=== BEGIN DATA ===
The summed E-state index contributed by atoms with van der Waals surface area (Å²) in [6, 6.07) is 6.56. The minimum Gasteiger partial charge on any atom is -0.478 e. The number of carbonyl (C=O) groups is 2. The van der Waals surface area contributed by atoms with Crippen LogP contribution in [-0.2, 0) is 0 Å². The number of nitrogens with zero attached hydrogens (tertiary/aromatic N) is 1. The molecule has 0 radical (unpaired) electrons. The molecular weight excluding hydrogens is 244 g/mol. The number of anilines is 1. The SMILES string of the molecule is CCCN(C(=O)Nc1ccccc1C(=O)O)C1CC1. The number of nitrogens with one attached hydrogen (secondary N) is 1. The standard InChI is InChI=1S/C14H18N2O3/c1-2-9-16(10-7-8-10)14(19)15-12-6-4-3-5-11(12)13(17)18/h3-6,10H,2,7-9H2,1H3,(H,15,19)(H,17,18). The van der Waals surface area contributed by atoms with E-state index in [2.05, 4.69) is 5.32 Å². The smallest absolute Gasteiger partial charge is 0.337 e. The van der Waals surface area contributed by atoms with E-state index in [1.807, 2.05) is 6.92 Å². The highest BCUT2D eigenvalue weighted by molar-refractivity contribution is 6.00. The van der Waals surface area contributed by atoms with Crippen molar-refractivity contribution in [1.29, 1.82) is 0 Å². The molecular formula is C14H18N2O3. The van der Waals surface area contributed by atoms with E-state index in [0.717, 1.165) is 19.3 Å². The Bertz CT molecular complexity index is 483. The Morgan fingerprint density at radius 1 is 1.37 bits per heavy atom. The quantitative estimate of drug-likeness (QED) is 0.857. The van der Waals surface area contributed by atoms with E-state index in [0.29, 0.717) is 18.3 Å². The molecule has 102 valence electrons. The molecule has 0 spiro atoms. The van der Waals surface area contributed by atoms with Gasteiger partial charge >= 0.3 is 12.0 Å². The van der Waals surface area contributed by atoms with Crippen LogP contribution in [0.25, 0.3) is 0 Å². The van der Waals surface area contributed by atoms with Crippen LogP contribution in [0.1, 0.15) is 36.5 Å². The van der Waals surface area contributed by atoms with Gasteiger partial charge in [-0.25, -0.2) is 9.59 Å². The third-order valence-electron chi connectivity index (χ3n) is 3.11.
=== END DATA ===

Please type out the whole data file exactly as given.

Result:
The summed E-state index contributed by atoms with van der Waals surface area (Å²) in [6, 6.07) is 6.56. The minimum Gasteiger partial charge on any atom is -0.478 e. The number of carbonyl (C=O) groups is 2. The van der Waals surface area contributed by atoms with Crippen LogP contribution in [-0.2, 0) is 0 Å². The number of nitrogens with zero attached hydrogens (tertiary/aromatic N) is 1. The molecule has 0 radical (unpaired) electrons. The molecular weight excluding hydrogens is 244 g/mol. The number of anilines is 1. The SMILES string of the molecule is CCCN(C(=O)Nc1ccccc1C(=O)O)C1CC1. The number of nitrogens with one attached hydrogen (secondary N) is 1. The standard InChI is InChI=1S/C14H18N2O3/c1-2-9-16(10-7-8-10)14(19)15-12-6-4-3-5-11(12)13(17)18/h3-6,10H,2,7-9H2,1H3,(H,15,19)(H,17,18). The van der Waals surface area contributed by atoms with E-state index in [2.05, 4.69) is 5.32 Å². The smallest absolute Gasteiger partial charge is 0.337 e. The van der Waals surface area contributed by atoms with E-state index in [1.807, 2.05) is 6.92 Å². The highest BCUT2D eigenvalue weighted by molar-refractivity contribution is 6.00. The van der Waals surface area contributed by atoms with Crippen molar-refractivity contribution in [1.29, 1.82) is 0 Å². The molecular formula is C14H18N2O3. The van der Waals surface area contributed by atoms with E-state index in [0.717, 1.165) is 19.3 Å². The Bertz CT molecular complexity index is 483. The Morgan fingerprint density at radius 1 is 1.37 bits per heavy atom. The quantitative estimate of drug-likeness (QED) is 0.857. The van der Waals surface area contributed by atoms with E-state index in [0.29, 0.717) is 18.3 Å². The molecule has 102 valence electrons. The molecule has 0 spiro atoms. The van der Waals surface area contributed by atoms with Gasteiger partial charge >= 0.3 is 12.0 Å². The van der Waals surface area contributed by atoms with Crippen LogP contribution in [0.25, 0.3) is 0 Å². The van der Waals surface area contributed by atoms with Crippen LogP contribution in [0.1, 0.15) is 36.5 Å². The van der Waals surface area contributed by atoms with Gasteiger partial charge in [-0.25, -0.2) is 9.59 Å². The third-order valence-electron chi connectivity index (χ3n) is 3.11.